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Domain Themes

Aerosols and Clouds | Air Quality | Carbon Cycle | Clean Energy Materials | Climate Change | Climate Change Adaptation | Climate Change-Extreme Events | Climate Modelling | Coastal Zones | Data Assimilation | Drought Analysis | Forestry | Geoengineering | Glaciers | Hydro-Geo-Chemistry | Hydrology | Indian Monsoon | Land Surface Modelling | Mitigation and Policy | Natural Hazards Assessment | Rainfall Runoff Modelling | Remote Sensing & GIS | Sustainable Design and Manufacturing | Tropical Cyclones | Urban Floods | Water Pollution | Water Resources | Wind Energy


Domain Team

No

Institution

Faculty Names

Themes

1

IISc, Bangalore

G. Bala, Ravi Nanjundiah, GS Bhat, P Mujumdar, NH Ravindranath, Anil Kulkarni, Arindam Chakraborty, SK Satheesh, J Srinivasan, HNChanakya, R Sukumar

Indian Monsoon, Climate modeling, Glaciers, Carbon cycle, Geoengineering, Aerosols and clouds, Water resources, water pollution, forestry, water pollution

2

IIT-Delhi

Krishna AchutaRao, SomnathBadiya Roy, SagnikDey,DilipGanguly, AD Rao,SK Mishra, AK Gosain, CT Danya, AmbujSagar, Richa Sharma, Saurabh Paul, Upasna Sharma

Climate modeling, Aerosols, land surface modelling, Wind energy, Climate Change and Water resources, Mitigation and Policy,

3

IIT-Bombay

Chandra Venkataraman, Subhimal Ghosh, A Mondal, R Gautam, T Mishra and S Karmakar, K Narayanan, HPhuleria

Aerosols, hydrology, urban floods, Remote Sensing, Climate change adaptation, Mitigation and Policy

4

IIT- Gandhi Nagar

Vimal Mishra

Climate Change-Extreme events, Drought analysis

5

IIT- Bhubaneswar

UC Mohanty, V Vinoj, SRamannujam,

Aerosols, tropical cyclones, data assimilation

6

IIT- Chennai

CBalaji

Tropical cyclones, Data assimilation

7

IIT- Hyderabad

Ridhi Singh

Rainfall runoff modelling

8

IIT - Kgp

Sirshendu De, Jayanta Bhattacharya, SudhaGoel, Abhijit Mukherjee, Prasad Kumar Bhaskaran,

Coastal zones

9

IIT-Kanpur

SachiTripathi, ShivamTripathi, Mukesh Sharma, Abbas Singh, Tarun Gupta

Aerosols, hydrology

10

IIT- Guwahati

Sri Harsha Kota

Air Quality

11

IIT-Mandi

Dericks Shukla

Remote Sensing & GIS, Hydro-geo-chemistry, Water contamination, Natural Hazards Assessment

12

IIT-Indore

Biswarup Pathak

Clean energy materials

13

IIT-Ropar

Prabir Sarkar

Sustainable design and Manufacturing

Domain: Environmental Science and Climate Change

Broad Coverage

Environmental change, specifically climate change, has emerged as a major concern in the 21st century. Demand for energy, water and food for raising the standard of life are driving the environmental changes. Deforestation and CO2 emissions from fossil fuels such as coal and petroleum are the main causes for climate change. The major environmental problems for India in the coming decades include air and water pollution, heat waves and changes to monsoon rainfall and glacier retreat due to climate change, impacts of climate change on our food, water and forestry resources, biodiversity loss, sea level rise and the consequent impacts on our coastal communities. Ocean acidification, often referred to as the evil twin of global warming, is also likely to cause disturbance to marine life including corals and fisheries in the Indian Ocean. India has already taken major initiatives to improve our scientific understanding of environmental change and to adapt to and mitigate these changes. Some of the urgent scientific and engineering challenges in the area of environment change are discussed below.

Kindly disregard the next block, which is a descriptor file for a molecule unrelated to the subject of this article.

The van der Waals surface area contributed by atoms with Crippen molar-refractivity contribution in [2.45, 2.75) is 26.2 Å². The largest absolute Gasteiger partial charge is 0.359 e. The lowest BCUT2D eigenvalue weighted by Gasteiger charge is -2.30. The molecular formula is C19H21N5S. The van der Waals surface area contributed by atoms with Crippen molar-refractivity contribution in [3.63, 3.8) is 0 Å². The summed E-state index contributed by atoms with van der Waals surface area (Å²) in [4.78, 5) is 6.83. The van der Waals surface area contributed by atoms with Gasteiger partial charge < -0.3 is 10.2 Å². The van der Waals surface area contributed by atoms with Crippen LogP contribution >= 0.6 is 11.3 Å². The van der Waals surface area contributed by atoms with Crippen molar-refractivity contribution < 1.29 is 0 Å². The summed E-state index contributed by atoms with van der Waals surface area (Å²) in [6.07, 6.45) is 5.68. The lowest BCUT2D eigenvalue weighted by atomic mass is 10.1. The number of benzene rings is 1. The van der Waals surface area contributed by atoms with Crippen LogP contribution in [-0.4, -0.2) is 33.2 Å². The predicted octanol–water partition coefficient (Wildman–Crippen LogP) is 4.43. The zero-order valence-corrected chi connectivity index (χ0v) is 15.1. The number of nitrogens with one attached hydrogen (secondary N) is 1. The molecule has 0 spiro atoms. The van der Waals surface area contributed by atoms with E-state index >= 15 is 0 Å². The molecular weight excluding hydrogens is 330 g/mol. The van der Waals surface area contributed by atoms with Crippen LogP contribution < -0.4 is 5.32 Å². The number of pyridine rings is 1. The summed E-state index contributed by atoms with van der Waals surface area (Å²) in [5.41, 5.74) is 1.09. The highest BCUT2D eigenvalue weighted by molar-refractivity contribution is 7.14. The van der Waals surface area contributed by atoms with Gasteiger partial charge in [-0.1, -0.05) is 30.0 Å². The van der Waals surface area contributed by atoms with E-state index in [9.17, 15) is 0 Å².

Climate Science

Locally generated knowledge on climate sciences is strategically crucial for providing sound guidance on the impacts of climate change on various sectors in India. In the last 3 decades, several countries have developed mathematical models to project future climate change but India lags behind in model development. Since climate model development is essentially a scientific and engineering exercise and since there is plenty of expertise in science and engineering in India, India should identify the development of one or more earth system models as a key national priority. Creation of a long term climate observation network and objective assessments of extreme events and climate change impacts on agriculture, forestry, water resources, glaciers, health, coastal zones, corals and fisheries should be also considered as national priorities. Resources for creating skilled manpower in this domain should be provided by the government of India.

Monsoon Prediction

Simulation and prediction of the Indian Summer Monsoon on seasonal and intraseasonal scales is one of the major challenges in weather and climate sciences. Skill of numerical and empirical models in predicting monsoons has improved in recent years but there is still considerable scope of improvement. Forecasting skill can be improved by better representation of physical processes in climate models. Dedicated research into numerical methods is also required if India were to develop its own model for weather and climate. With increasing amounts of data available from satellites and other sources, studying monsoons is also a 'Big Data' challenge. Newer machine learning techniques can be used to mine this data and obtain new insight. Improved utilization of this data also requires extensive research into data assimilation to provide better initial conditions for forecasts. All this would require interdisciplinary research combining skills of various IITs and IISc in weather, climate, turbulence studies, applied mathematics and computational science.

Ocean Studies

Oceans play an important role in modulating monsoons. Understanding the interplay between the atmosphere and oceans requires in-situ data collection and modeling. Hence, more oceanic expeditions and high resolution ocean modelling capability would be needed to understand the complex thermodynamic structure and circulation in the Indian Ocean. By taking up anthropogenic carbon dioxide, oceans help to mitigate climate change. They also support corals and fisheries in coastal regions. However, invasion of anthropogenic carbon dioxide into ocean water leads to ocean acidification which is often referred to as the "evil twin of global warming" or the "other CO2 problem". The acidified waters could be detrimental to marine organisms as calcification rates in marine calcifying organisms could be reduced. Hence, there is an urgent need to study the chemistry and biology of Indian Ocean waters using extensive observations and complex earth system models that simulate the ocean biogeochemistry.

Air Pollution